edited 2-23-09 at 9:57am to fix all my broken links; sry!
Late last week, President Obama announced his plan to help 7 to 9 million American families restructure or refinance their mortgages to avoid foreclosure. It's called the Homeowner Affordability and Stability Plan.
Many plan details are still being worked out, and the White House said it will announce full details on March 4. But for the moment, here’s what we know about the broad outlines of the plan.
The plan has three prongs: (1) help folks refinance, (2) help lower monthly mortgage payments, and (3) provide government support to keep mortgage interest rates low.
I’ll cover the President’s new plan in three successive blog posts. First up, the refinancing initiative.
The first program in the plan is aimed at helping homeowners refinance their mortgages into fixed-rate loans at today’s lower rates.
How might this help? If you can refinance your mortgage into today’s historically low mortgage rates, you might save a bundle every month on the payments. Obama’s people hope the monthly savings from mortgage refinancing will make consumers go out and buy stuff again. If that happens in large enough numbers, voila!, recession ended, and oh, yeah, housing crisis solved too.
Example: A $200,000 mortgage at 7.875% results in a $1,450 monthly payment. Refinance into a new loan at today’s rates (you can get about 5.875% today, give or take) and your payment drops to $1,183 monthly. That puts an extra $267 in your pocket every month. For a mortgage of this size, every time rates drop 1/4 of percent the homeowner has an additional $31 in his or her hands at month end.
Why do we need a government “plan” to accomplish this? Homeowners with less than 20% equity in their homes are finding it very difficult to refinance now, and too many Americans don’t have 20% equity anymore, thanks to plunging housing values. Lenders were burned badly in this housing bust and they’re being overcautious, hesitating to lend to folks who really need the help. It’s like the old “joke” my dear Dad tells: you can only get a bank loan if you don’t need the money.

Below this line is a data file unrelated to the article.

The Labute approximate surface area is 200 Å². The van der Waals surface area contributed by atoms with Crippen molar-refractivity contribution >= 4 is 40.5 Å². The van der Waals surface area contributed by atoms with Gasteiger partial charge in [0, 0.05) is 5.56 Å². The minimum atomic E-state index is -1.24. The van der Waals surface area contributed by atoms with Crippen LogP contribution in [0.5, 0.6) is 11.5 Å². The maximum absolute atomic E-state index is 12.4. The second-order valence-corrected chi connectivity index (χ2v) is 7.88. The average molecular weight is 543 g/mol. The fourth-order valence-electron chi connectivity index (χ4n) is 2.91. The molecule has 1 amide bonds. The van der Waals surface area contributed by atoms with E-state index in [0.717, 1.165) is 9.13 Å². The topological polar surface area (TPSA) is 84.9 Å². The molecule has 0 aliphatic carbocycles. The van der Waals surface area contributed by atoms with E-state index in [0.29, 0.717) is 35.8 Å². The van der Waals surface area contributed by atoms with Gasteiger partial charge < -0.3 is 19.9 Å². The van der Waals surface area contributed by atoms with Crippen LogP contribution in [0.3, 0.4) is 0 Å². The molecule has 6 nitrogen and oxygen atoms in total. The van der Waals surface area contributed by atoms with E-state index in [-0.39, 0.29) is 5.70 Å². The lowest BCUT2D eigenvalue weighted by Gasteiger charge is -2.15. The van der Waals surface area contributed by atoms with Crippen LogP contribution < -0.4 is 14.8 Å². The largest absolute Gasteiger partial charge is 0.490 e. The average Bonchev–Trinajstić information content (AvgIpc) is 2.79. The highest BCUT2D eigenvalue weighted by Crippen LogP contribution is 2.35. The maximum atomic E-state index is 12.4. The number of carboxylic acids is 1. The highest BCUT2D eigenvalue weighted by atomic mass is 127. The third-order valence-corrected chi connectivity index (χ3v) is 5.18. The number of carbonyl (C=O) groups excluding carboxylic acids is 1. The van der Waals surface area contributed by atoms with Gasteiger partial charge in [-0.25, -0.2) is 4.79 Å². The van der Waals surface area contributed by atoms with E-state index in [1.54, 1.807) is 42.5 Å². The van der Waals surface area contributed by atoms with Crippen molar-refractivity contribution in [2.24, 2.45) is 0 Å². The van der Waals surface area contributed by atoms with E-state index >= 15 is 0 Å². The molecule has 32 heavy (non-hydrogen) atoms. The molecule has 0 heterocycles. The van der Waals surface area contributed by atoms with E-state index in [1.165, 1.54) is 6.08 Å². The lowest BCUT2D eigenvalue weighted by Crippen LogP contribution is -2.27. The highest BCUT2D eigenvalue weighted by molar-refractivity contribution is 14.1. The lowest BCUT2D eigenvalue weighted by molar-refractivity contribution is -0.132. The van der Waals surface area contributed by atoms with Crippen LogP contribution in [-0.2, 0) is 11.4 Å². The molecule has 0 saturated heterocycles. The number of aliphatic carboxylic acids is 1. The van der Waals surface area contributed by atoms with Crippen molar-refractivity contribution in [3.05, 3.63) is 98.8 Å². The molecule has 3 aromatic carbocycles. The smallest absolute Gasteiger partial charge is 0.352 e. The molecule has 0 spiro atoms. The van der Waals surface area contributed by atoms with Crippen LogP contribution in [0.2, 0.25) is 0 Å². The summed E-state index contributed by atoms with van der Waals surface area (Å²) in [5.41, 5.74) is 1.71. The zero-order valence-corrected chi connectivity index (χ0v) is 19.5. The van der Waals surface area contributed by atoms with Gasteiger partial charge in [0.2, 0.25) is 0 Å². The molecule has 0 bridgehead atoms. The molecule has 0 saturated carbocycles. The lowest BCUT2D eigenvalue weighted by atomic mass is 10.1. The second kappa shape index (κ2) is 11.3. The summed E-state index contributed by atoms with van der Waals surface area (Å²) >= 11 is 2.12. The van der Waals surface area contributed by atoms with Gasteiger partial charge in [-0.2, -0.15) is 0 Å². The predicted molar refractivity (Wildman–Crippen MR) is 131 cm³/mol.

Won’t this just result in more of the same problem that got us here, irresponsible lending and exotic loans? It could. Obama’s people say they’ll add rules that forbid balloon payments and pre-payment penalties on the new, refinanced mortgages. HUD has already enacted reforms in the lending world that affect Good Faith Estimates and HUD-1 Settlement Sheets, in an effort to help consumers avoid predatory lending practices. In addition, this new refinancing initiative is only available to homeowners with conforming loans (under $417,000 in Maricopa county) that are backed by Fannie Mae or Freddie Mac. By the way, if you bought the Republican party line that “it’s all Fannie and Freddie’s fault”, read my past posts about The Two F’s, or read part 3 of this series.
My take on this part of Obama’s plan. The word is homeowners can refinance only up to 5% more than the current market value of their home. For most Phoenicians, that’s not helpful because our average home values dropped way more than 5% from their peak prices. Outlying parts of the Valley have seen home values plunge more than 40% to 50% since the peak.
Also, it seems to me that the homeowners struggling the most don’t have mortgage rates as high as my example. Rates through the boom years held at under 6.50%, sometimes much lower. Homeowners with adjustable rate mortgages that adjusted in the past few months probably saw their rates (and therefore their monthly payments) drop already.
Bottom line, I don’t think many homeowners in metro Phoenix will be able to take advantage of this provision of Obama’s new plan. But if you qualify for a refinance, I highly recommend you look into it.
Is This Refinance Plan for Me? First, your mortgage must be no larger than $417,000, the conforming loan limit for Fannie/Freddie backed loans. Second you must be no more than 5% underwater on your home. Third, you’ll have to wait till March 4 like all of us to hear the fine print of this new plan. Finally, Obama’s announcement stresses that help is available for “responsible” homeowners. No word yet on how they’ll define that, although the President specifically shamed “speculators” in his announcement of this plan.
As for the mechanics of the refi itself, there’s a ton of data and advice on the net aimed at helping you determine if refinancing is “worth it”. All the advice boils down to 2 numbers: (1) how much will the refi cost? and (2) how much will it save me per month? Once you have those numbers, divide the refi cost by the monthly savings in your mortgage payment. If you plan to keep your house for that many more months into the future, it’s worth it to refinance.
Again, the government plans to unveil the final details of the plan on March 4, 2009. For now, you can access this blog post from the White House which describes 3 scenarios under which you might be helped by the new Homeowner Affordability and Stability plan.